While the Mars rover works millions of miles away, we've found another piece of Mars close to home. Today, rocks from space!
"Field parties" may mean one thing to you -- but for geologists working near the South Pole, a field party means bundling up and scanning an ice field for meteorites. Why have a party of any kind in a bone-chilling environment?
Harvey: "If you want to find objects that are falling from the sky, lay out a big white sheet. And Antarctica is a big white sheet three thousand miles across. So pretty much any rock you find out on top of the ice sheet had to fly there somehow."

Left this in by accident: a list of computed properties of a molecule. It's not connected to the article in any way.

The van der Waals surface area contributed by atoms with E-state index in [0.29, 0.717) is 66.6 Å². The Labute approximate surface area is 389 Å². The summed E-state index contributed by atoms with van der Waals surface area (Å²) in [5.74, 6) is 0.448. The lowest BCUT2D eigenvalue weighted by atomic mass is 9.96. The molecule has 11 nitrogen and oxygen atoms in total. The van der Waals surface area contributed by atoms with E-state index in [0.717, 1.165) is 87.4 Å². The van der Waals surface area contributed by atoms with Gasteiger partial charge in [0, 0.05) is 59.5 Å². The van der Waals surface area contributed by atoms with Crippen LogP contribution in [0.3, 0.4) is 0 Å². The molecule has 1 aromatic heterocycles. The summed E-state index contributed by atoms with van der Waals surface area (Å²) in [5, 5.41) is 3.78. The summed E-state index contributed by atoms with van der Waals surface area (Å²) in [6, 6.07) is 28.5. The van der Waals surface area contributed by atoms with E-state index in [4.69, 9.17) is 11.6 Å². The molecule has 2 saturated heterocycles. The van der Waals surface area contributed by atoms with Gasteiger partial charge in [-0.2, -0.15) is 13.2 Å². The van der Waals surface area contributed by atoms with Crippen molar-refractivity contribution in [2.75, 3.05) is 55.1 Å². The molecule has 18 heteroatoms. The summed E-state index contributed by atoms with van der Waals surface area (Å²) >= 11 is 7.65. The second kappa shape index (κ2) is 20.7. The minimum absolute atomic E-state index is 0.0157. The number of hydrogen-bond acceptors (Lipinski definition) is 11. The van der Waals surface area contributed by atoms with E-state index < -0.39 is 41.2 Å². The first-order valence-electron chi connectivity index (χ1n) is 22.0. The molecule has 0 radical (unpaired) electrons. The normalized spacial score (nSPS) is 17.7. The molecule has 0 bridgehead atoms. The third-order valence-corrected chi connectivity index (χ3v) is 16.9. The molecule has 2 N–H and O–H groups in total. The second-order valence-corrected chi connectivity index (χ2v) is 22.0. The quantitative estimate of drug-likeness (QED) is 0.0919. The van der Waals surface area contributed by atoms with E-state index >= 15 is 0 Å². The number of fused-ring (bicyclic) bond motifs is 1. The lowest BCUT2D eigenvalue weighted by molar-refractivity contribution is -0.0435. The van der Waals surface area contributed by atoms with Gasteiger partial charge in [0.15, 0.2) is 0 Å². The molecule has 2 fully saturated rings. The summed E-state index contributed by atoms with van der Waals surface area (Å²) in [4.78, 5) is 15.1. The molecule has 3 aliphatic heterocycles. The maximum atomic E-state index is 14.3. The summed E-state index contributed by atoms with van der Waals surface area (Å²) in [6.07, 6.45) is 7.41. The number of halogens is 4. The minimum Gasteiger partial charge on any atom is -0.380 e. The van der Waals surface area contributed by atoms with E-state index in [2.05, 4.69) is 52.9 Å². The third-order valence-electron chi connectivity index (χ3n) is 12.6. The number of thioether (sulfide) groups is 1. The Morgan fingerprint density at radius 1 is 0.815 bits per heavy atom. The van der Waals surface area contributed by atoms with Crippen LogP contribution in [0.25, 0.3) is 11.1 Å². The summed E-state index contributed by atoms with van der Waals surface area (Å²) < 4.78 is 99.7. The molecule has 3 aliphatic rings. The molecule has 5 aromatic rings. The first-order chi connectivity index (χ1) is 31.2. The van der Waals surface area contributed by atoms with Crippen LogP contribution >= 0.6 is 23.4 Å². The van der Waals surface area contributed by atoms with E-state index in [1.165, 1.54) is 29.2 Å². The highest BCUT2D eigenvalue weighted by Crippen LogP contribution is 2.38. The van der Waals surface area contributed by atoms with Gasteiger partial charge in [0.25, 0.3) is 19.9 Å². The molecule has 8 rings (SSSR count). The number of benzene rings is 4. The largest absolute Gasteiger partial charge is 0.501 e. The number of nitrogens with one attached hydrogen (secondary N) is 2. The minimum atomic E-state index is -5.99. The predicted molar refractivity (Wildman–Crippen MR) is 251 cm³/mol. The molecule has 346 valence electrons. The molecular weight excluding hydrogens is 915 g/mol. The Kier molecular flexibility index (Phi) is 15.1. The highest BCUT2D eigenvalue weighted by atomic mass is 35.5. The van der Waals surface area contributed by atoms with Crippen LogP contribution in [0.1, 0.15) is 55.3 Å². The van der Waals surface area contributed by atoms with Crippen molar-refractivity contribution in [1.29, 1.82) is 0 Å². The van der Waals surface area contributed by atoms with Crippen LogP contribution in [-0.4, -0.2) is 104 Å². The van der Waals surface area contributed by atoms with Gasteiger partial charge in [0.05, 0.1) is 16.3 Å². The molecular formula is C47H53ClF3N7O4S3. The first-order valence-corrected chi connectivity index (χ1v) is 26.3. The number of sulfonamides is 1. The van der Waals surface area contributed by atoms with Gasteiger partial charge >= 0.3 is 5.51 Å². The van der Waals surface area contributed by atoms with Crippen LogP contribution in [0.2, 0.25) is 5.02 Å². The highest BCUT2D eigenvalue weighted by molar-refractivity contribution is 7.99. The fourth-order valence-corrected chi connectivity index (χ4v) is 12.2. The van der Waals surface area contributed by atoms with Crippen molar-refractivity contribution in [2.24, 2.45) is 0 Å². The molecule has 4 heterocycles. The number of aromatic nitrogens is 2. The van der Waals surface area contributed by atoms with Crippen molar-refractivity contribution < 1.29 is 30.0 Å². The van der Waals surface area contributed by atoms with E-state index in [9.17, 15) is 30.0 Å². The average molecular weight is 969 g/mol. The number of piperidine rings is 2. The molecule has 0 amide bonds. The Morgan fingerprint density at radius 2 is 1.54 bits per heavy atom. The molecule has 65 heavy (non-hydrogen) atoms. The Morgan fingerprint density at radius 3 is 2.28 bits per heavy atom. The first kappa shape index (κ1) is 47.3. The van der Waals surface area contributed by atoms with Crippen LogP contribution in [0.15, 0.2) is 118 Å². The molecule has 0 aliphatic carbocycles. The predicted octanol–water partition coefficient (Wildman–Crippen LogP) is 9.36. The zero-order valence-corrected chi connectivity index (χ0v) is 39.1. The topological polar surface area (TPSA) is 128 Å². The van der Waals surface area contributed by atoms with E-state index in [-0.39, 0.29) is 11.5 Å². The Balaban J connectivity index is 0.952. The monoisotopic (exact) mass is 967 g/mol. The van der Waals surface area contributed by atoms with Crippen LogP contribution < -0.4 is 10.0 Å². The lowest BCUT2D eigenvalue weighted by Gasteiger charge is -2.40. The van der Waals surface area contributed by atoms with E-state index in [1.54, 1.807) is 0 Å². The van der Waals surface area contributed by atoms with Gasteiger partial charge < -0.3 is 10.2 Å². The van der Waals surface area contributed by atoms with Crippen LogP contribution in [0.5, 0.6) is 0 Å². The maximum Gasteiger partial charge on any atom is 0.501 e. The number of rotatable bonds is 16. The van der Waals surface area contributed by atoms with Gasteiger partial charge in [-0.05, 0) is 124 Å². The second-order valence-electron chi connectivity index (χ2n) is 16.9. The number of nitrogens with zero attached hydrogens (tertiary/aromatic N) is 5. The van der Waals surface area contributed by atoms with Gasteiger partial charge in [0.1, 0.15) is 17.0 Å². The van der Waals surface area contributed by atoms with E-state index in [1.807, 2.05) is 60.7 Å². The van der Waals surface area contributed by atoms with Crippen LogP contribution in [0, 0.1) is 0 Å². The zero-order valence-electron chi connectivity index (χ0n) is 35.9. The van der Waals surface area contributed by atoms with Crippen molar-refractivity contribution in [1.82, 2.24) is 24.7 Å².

That's Ralph Harvey, a geology professor at Case Western Reserve University in Ohio, who was part of a field party that discovered a Mars rock last year. He says most meteorites don't come from Mars, but from the asteroid belt -- a group of bodies smaller than planets orbiting the sun between the orbits of Mars and Jupiter. Of the more than thirty-thousand meteorites found over the years, only four dozen or so have originated from the moon or Mars. The Mars rock found last year weighed in at about a pound and a half and arrived on Earth about eleven million years ago. I'm Eric Phillips.
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